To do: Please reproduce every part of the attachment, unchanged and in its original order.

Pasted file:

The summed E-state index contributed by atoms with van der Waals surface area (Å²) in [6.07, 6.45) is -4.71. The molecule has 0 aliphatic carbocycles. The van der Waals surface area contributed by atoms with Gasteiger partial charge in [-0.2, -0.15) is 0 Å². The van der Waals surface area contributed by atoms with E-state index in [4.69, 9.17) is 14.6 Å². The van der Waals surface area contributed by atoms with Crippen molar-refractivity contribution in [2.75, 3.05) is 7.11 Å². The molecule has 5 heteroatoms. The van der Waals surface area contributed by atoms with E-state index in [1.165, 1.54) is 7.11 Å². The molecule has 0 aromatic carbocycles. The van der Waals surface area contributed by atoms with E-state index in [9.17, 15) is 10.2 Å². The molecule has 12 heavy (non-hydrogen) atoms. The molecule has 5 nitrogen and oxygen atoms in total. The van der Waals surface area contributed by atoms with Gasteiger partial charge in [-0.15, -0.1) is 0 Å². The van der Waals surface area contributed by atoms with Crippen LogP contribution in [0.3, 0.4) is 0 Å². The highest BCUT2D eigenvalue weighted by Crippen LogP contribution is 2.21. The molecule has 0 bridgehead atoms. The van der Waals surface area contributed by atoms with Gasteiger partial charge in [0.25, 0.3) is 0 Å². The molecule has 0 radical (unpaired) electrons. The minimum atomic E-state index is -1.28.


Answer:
The summed E-state index contributed by atoms with van der Waals surface area (Å²) in [6.07, 6.45) is -4.71. The molecule has 0 aliphatic carbocycles. The van der Waals surface area contributed by atoms with Gasteiger partial charge in [-0.2, -0.15) is 0 Å². The van der Waals surface area contributed by atoms with E-state index in [4.69, 9.17) is 14.6 Å². The van der Waals surface area contributed by atoms with Crippen molar-refractivity contribution in [2.75, 3.05) is 7.11 Å². The molecule has 5 heteroatoms. The van der Waals surface area contributed by atoms with E-state index in [1.165, 1.54) is 7.11 Å². The molecule has 0 aromatic carbocycles. The van der Waals surface area contributed by atoms with E-state index in [9.17, 15) is 10.2 Å². The molecule has 12 heavy (non-hydrogen) atoms. The molecule has 5 nitrogen and oxygen atoms in total. The van der Waals surface area contributed by atoms with Gasteiger partial charge in [-0.15, -0.1) is 0 Å². The van der Waals surface area contributed by atoms with Crippen LogP contribution in [0.3, 0.4) is 0 Å². The highest BCUT2D eigenvalue weighted by Crippen LogP contribution is 2.21. The molecule has 0 bridgehead atoms. The van der Waals surface area contributed by atoms with Gasteiger partial charge in [0.25, 0.3) is 0 Å². The molecule has 0 radical (unpaired) electrons. The minimum atomic E-state index is -1.28.